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Drinking meal replacements such as Huel and Soylent is an idea that has already taken root among the tech community over recent years as a way of reducing the time that an individual needs to spend away from their screen. The workstation the accountant uses is based on real products that Matsuda developed in his work as an interaction designer.

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Among other roles, he was previously vice president at Leap Motion, a hardware and software company that focuses on using human hand-tracking as a way of controlling technology. The background of green fields and blue skies is a play on the Windows XP background design called "Bliss". Matsuda suggested that the workstation in the film could be considered the "ultimate workplace productivity design". During his research for the film, Matsuda became interested in the ideology of productivity that informs many decisions made about work today. Many of the phrases in the script are taken directly from blogs, talks, self-help books and courses that focus on productivity.

The actual effect is that people work the same amount of hours or longer , but their expected output is higher. The film can be viewed on a normal screen, using a mouse to click and drag to different positions, but an immersive VR version is also available.

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It is the latest of several movies from Matsuda that imagine a near-future reality dominated by augmented interfaces. In he released the short film Hyper-Reality , set in Medellin, Colombia, which imagined a future where virtual overlays had come to dominate the human experience of the city with games, internet service, diary functions and more constantly popping up in the main character's field of vision.

His other previous films include a vision of the city of the future produced for Dezeen's exhibiton on the future of mobility during the London Design Festival in Matsuda previously produced a film for Dezeen imagining how virtual reality will shape the future of transport.

A woman who gave her name as Robin sleeps on a bench at World Trade Center. She said she decided to live in the station because it provides anonymity. The police sometimes make her move, she said, but she does not mind being shuffled around. Most regular riders of the New York City subway will have seen someone who lives on a train or in a station, sometimes asking for money.

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The homeless have become part of the subway experience. In return, advocacy groups slammed the MTA.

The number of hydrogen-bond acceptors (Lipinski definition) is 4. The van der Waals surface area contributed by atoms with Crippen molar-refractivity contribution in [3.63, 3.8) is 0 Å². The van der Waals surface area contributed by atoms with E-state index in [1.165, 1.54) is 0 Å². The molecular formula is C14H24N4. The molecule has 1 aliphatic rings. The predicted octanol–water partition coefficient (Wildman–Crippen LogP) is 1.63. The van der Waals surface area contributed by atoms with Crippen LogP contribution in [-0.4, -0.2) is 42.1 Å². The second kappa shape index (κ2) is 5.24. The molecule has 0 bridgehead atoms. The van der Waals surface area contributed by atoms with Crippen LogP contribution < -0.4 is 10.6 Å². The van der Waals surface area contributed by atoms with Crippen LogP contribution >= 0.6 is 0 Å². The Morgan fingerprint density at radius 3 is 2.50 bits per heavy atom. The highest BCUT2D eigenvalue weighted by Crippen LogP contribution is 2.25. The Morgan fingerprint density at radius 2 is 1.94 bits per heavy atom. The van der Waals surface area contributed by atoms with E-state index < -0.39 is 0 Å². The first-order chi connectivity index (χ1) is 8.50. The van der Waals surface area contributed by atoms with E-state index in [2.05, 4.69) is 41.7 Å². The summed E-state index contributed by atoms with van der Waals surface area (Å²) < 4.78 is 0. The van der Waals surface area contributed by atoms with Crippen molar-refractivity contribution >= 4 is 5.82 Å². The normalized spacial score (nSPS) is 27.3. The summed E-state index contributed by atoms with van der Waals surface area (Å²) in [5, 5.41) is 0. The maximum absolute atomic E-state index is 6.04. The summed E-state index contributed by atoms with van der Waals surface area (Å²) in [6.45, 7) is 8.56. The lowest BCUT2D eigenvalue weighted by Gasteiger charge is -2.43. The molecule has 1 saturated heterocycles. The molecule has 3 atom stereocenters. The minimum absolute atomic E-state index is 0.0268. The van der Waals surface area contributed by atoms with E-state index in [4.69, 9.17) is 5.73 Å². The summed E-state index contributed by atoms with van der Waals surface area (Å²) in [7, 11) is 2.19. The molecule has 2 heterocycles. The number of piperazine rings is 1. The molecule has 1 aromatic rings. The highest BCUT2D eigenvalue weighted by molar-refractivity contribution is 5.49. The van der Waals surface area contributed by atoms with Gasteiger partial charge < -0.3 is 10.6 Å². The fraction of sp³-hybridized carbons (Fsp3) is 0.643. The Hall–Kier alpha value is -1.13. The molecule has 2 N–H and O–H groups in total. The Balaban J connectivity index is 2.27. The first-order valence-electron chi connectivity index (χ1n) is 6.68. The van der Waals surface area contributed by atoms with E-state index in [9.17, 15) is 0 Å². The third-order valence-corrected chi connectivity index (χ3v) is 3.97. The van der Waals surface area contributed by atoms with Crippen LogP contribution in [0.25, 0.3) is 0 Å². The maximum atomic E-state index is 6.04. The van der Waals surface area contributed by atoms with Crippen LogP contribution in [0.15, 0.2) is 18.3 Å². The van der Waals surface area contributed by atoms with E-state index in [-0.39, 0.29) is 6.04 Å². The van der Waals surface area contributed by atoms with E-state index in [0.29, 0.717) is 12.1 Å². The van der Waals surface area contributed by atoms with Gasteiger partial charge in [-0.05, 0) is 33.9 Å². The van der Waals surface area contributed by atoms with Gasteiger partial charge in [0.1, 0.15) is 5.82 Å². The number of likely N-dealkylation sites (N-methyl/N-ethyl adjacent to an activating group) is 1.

Criminalizing homelessness, they said, would only push people further away from the help they need. Historically, the MTA police force — currently about strong — has primarily been deployed at commuter railroads and their stations. Cuomo, who has avoided taking the subway for years, recently spoke to a local radio show. So that is a very real problem.

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Lying down is a form of disorderly conduct. Violations can result in criminal prosecution. Sleeping upright can have devastating effects on blood circulation and health which is why we see homeless folks with swollen feet and ankles. Josh Dean, executive director of Human. NYC , a homeless advocacy group, said he had seen police enforcement in action. If someone is lying down in a subway car, he said, even late at night when no one else is on the train, officers will bang batons on the seats or poke the person, trying to wake them.

But thousands more were on the streets.


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Each year, volunteers make federally mandated counts of people sleeping on the streets and the subway. On one below-freezing night in January , one such count found 3, people living rough, 2, of them underground. Their help is routinely declined. Those living in the stations do not want to go to a temporary shelter or through the complicated intake system for a permanent place. Karen Walker, 56, made the choice to live in Penn Station last year.

After a violent relationship left her on the streets in , she paid to live in a building that was part-shelter, part-rented single-occupancy rooms. Tired of tensions between those who lived there as a shelter and those who paid rent, she moved into Penn. Officers patrol the station at night. They usually come around three or four in the morning, Walker said, when the commuters are gone.